File Photo/Mustang News

Cuesta College biology sophomore Emma Kurwei begins her mornings with the sun shining down on her through a tinted pink window as she awakens on a living room couch. Then on her way to the kitchen, she steps over her suitcase and school supplies.

Kurwei found herself in a situation that some Cal Poly and Cuesta College students know all too well. She lives on a couch in her friend’s house as she could not secure affordable housing with her intended group of roommates.

“Housing is one of the most stressful things I’ve been through. There’s so little room available and it’s all so expensive. College tuition is expensive enough as it is,” Kurwei said.

Housing, especially anything close to the Cal Poly campus, can cost students more than $1,000 per month if they want to have their own room. The apartments located at 1144 Walnut St. are a prime example of this. Total rent for a two-bedroom and two-and-a-half-bathroom apartment is $2,600, $1,300 a room. Many students do not have the luxury of getting their own room due to the price.

Kurwei lived in a similar apartment last year and said, “It’s insane how so many apartments are advertised for four people when they’re clearly designed for two,” she said. “You just don’t have the space to be comfortable, but that’s what you have to put up with if you want a $500 or $600 rent.”

Houses, due to generally having more space and rooms, are more varied in cost than apartments. Residents of a house on Slack Street gave details of their rent but did not want their address to be disclosed. The house they live in has room for five tenants to each have their own room at $672 a month.

Repurposing rooms can help lower rent, local landlord Mark Schroeder said.

“It’s incredible how many rooms have been converted into bedrooms in houses near Poly,” Schroeder said. “I’ve seen some pretty sketchy setups in houses that I have almost bought. No college student deserves to live in an old laundry room.”

Schroeder went on to describe his views on local housing prices.

“Prices are high for everyone looking to rent, and that puts me in a hard situation,” Schroeder said. “Every year, the price to buy a house seems to rise, so when you do buy a home to rent out you have to provide more bedrooms and raise the rent so it’s easier to offset the purchase cost. I wish I didn’t have to charge as much as I did, but ultimately I have to come out ahead in this business.”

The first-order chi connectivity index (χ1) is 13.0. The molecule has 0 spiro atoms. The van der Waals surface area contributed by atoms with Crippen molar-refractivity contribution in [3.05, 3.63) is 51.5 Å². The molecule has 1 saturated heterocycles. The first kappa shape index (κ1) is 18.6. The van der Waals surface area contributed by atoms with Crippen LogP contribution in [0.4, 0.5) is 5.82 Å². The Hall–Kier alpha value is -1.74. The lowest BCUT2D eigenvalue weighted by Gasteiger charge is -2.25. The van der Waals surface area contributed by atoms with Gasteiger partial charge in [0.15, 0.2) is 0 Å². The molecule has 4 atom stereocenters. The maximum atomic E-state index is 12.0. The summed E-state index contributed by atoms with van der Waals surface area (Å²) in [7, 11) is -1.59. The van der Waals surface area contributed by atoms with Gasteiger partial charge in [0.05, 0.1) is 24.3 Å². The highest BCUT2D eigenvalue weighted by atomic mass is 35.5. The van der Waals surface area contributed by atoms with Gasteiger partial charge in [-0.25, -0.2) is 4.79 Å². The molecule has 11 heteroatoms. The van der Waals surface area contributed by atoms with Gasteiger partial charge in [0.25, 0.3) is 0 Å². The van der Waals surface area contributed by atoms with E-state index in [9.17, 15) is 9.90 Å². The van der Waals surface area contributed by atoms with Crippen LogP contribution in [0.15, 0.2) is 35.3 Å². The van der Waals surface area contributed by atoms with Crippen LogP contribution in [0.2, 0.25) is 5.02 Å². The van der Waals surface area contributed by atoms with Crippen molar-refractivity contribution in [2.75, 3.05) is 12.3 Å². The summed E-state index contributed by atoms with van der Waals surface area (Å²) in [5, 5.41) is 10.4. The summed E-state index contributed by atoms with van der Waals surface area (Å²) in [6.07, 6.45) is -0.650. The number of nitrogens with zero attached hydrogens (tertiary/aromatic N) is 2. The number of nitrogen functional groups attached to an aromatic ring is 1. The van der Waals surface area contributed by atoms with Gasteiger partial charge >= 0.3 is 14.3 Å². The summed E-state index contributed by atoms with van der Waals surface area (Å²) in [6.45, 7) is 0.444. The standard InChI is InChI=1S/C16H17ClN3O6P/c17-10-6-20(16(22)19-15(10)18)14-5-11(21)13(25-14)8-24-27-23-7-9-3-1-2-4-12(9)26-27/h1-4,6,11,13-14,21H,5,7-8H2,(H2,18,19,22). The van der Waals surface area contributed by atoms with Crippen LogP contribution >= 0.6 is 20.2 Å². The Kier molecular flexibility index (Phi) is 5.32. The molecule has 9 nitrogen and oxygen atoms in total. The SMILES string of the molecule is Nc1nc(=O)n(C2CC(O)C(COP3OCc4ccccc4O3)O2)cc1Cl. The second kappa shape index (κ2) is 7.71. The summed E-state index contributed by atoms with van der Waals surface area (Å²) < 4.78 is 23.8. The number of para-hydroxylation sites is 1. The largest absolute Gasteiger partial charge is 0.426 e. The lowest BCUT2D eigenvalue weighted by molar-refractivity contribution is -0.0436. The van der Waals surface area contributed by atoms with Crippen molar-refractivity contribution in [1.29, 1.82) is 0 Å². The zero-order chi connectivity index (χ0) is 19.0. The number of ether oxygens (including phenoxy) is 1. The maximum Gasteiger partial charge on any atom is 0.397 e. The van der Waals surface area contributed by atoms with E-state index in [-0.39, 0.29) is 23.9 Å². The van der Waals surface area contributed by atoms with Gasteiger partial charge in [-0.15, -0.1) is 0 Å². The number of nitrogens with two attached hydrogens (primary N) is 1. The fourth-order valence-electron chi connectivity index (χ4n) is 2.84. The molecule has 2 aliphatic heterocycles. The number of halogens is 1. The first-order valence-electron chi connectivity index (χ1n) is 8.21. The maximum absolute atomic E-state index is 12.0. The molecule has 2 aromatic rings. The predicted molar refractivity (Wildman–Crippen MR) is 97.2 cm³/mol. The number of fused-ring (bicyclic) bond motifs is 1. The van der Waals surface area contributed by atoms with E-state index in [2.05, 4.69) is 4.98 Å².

Landlords know how important it is for students to find housing in close proximity to campus, and that there is a shortage of housing, Schroeder said.

“I try to keep the homes that I own in a pretty good condition,” Schroeder said. “I know some other landlords in the area that just let their houses close to Poly turn into dumps. They wouldn’t let that happen if they were renting to 40-year-olds near downtown, so I think it’s pretty unfair how some people expect college students to be happy with sub-standard housing quality.”

Environmental management and protection junior Brian Stewart lived in a local apartment complex in 2013 when it was managed by a previous landlord. The landlord neglected many of her responsibilities, Stewart said.

“There are creepy messages painted all over the property and she filled in the pool with cement,” Stewart said. “I never bothered trying to get anything fixed from her because she would drain your security deposit for anything she could.”

Under that management, tenants like Stewart rarely saw their security deposit when they moved out, and Stewart said townhomes were “rarely ready to move into,” even though the landlord charged a small amount for a cleaning fee.

Those townhomes are now under the management of Farrell Smyth Real Estate Company. The current price of a townhome per month is $2,400 or $1,200 per bedroom.

Similar complexes close to campus, regardless of their quality, have consistently seen full occupancy year after year. Many students, including electrical engineering junior Brad Geldof, think this is a result of increased enrolment at Cal Poly.

“First of all, Cal Poly wants more students so they admitted more students these past few years. With more students comes a greater demand for housing,” Geldof said. “PCV (Poly Canyon Village) can only hold so many people so the only other option as an upperclassman is to live off campus. And with the Grand Avenue parking lot closed there’s a bigger pressure to live close to campus since it’s harder to live farther away and park
on campus.”

Ultimately, demand for housing near campus is incredibly high at Cal Poly; since supply is so limited, rent prices stay consistently high.

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